The MIT researchers analyzed the propagation of information under two different conditions. In one case, there’s a cap on how much any one person can know about the state of the world: even if one cell phone is intrinsically better than the other, no one can determine that with 100 percent certainty. In the other case, there’s no such cap. There’s debate among economists and information theorists about which of these two conditions better reflects reality, and Kleinberg suggests that the answer may vary depending on the type of information propagating through the network. But previous models had suggested that, if there is a cap, information cascades are almost inevitable.
The MIT researchers showed that if there’s no cap on certainty, an expanding social network will eventually converge on an accurate representation of the state of the world; that wasn’t a big surprise. But they also showed that in many common types of networks, even if there is a cap on certainty, convergence will still occur.
“We are not the first ones to look at this problem, but people in the past have looked at it using more myopic models,” says Acemoglu. “They would be averaging type of models: so my opinion is an average of the opinions of my neighbors’.” In such a model, Acemoglu says, the views of people who are “oversampled” — who are connected with a large enough number of other people — will end up distorting the conclusions of the group as a whole. “What we’re doing is looking at it in a much more game-theoretic manner, where individuals are realizing where the information comes from. So there will be some correction factor,” Acemoglu says. “If I’m seeing you, your action, and I’m seeing Munzer’s action, and I also know that there is some probability that you might have observed Munzer, then I discount his opinion appropriately, because I know that I don’t want to overweight it. And that’s the reason why, even though you have these influential agents — it might be that Munzer is everywhere, and everybody observes him — that still doesn’t create a herd on his opinion.”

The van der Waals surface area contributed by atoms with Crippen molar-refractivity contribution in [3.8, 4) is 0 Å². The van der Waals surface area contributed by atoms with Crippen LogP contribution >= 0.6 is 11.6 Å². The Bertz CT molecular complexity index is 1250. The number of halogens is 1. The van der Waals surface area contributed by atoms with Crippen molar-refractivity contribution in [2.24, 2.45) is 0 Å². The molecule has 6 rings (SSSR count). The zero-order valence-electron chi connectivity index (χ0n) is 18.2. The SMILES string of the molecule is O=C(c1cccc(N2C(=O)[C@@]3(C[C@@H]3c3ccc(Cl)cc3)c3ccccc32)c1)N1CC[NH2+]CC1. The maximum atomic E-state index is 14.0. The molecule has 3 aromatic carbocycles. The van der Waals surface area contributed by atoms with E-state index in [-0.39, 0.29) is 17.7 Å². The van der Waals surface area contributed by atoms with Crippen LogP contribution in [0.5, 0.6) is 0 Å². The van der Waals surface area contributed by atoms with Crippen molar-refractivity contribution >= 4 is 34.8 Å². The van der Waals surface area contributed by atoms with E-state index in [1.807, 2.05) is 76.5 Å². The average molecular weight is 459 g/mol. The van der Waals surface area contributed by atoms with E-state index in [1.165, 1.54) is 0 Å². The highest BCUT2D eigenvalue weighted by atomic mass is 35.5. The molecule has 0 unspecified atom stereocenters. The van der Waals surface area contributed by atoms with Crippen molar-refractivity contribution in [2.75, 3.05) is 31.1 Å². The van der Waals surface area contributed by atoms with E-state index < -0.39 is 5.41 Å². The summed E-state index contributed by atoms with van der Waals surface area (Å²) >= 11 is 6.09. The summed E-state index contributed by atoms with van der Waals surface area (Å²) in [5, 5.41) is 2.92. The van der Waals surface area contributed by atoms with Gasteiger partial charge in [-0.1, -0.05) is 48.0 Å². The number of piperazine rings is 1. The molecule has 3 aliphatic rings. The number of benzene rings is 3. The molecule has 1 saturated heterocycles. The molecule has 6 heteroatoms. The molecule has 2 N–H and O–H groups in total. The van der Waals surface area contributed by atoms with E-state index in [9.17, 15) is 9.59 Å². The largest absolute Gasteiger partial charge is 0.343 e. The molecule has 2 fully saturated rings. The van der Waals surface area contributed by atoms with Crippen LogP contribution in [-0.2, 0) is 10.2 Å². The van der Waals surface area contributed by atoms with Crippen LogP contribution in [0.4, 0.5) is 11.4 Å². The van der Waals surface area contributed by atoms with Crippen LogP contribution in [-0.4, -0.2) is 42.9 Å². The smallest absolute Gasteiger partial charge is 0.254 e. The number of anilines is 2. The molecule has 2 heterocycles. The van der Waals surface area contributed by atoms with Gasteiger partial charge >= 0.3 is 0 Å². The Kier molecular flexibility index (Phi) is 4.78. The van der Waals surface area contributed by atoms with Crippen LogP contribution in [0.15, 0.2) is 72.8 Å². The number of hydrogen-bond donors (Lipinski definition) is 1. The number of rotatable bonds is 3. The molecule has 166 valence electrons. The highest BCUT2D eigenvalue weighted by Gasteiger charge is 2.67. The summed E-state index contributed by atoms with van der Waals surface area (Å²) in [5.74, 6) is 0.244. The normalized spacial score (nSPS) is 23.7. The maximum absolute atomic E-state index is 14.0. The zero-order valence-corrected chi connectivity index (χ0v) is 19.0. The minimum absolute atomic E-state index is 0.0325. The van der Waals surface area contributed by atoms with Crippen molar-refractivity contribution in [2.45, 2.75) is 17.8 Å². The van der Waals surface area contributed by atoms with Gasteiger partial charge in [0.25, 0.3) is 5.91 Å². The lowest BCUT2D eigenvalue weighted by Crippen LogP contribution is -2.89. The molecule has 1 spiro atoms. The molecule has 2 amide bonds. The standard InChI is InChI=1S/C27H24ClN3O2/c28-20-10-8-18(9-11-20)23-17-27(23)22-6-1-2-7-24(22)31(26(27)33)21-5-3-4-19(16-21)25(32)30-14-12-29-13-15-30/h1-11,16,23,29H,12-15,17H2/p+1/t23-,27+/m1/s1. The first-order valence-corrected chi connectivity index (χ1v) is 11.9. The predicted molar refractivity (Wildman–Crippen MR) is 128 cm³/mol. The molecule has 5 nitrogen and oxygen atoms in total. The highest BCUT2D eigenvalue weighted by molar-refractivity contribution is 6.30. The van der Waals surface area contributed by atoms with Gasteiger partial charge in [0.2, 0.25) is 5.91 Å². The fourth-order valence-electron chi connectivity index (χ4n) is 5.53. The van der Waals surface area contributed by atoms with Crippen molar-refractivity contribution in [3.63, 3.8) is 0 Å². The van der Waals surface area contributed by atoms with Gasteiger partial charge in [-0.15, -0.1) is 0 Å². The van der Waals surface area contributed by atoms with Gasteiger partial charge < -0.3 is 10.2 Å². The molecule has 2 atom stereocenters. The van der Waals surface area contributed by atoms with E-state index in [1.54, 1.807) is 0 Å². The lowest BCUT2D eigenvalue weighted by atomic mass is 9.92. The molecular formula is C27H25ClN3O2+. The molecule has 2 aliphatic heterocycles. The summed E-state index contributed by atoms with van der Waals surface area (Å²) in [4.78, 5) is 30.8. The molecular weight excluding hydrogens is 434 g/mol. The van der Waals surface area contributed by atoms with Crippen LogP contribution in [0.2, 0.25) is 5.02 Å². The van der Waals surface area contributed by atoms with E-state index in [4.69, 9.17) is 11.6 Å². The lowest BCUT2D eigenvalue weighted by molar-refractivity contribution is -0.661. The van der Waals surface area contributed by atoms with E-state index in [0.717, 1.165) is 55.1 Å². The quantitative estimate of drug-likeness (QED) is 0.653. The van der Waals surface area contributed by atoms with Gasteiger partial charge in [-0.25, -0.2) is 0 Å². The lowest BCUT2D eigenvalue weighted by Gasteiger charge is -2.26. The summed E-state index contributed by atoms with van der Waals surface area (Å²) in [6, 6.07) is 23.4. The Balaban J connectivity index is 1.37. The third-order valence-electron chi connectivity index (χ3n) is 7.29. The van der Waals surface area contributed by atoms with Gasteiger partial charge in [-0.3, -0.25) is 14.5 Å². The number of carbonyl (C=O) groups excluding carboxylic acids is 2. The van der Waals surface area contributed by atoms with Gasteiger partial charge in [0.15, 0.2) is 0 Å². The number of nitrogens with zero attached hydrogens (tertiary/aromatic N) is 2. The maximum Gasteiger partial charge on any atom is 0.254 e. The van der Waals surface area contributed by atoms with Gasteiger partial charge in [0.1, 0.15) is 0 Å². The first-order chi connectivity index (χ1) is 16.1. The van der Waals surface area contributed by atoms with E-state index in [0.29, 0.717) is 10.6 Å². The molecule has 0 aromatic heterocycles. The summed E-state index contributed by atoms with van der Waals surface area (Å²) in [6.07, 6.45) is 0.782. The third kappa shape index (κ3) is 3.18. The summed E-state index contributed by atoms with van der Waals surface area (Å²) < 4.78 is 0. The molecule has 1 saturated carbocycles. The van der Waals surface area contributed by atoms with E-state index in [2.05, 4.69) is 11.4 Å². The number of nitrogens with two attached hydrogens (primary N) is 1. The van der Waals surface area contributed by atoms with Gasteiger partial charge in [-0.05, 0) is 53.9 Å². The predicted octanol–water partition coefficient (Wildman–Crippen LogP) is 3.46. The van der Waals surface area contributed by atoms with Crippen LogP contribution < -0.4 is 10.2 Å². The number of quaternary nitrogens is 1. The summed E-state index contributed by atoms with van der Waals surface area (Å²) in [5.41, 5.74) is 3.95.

All about me
At first blush, the involvement of computer scientists in the project might seem a little odd, but as Dahleh, the acting director of LIDS, explains, “The engineering literature tackled almost the same problem, but the agents were not selfish. The idea is trying to design the network so that the convergence can happen as quickly as possible.” For instance, he says, in a network of distributed sensors, the engineering challenge is to make sure that the last sensor in a sequence of data transmissions — the one that’s actually going to send results to a human being’s laptop — has an accurate picture of what’s going on. “I’m not trying to get the right phone for me,” Dahleh says. “I just want you to get the right phone.”
According to Kleinberg, the new paper leaves a few salient questions unanswered, such as how quickly the network will converge on the correct answer, and what happens when the model of agents’ knowledge becomes more complex. But in several forthcoming papers, the MIT researchers begin to address both questions. One paper examines rate of convergence, although Dahleh and Acemoglu note that that its results are “somewhat weaker” than those about the conditions for convergence. Another paper examines cases in which different agents make different decisions given the same information: some people might prefer one type of cell phone, others another. In such cases, “if you know the percentage of people that are of one type, it’s enough — at least in certain networks — to guarantee learning,” Dahleh says. “I don’t need to know, for every individual, whether they’re for it or against it; I just need to know that one-third of the people are for it, and two-thirds are against it.” For instance, he says, if you notice that a Chinese restaurant in your neighborhood is always half-empty, and a nearby Indian restaurant is always crowded, then information about what percentages of people prefer Chinese or Indian food will tell you which restaurant, if either, is of above-average or below-average quality.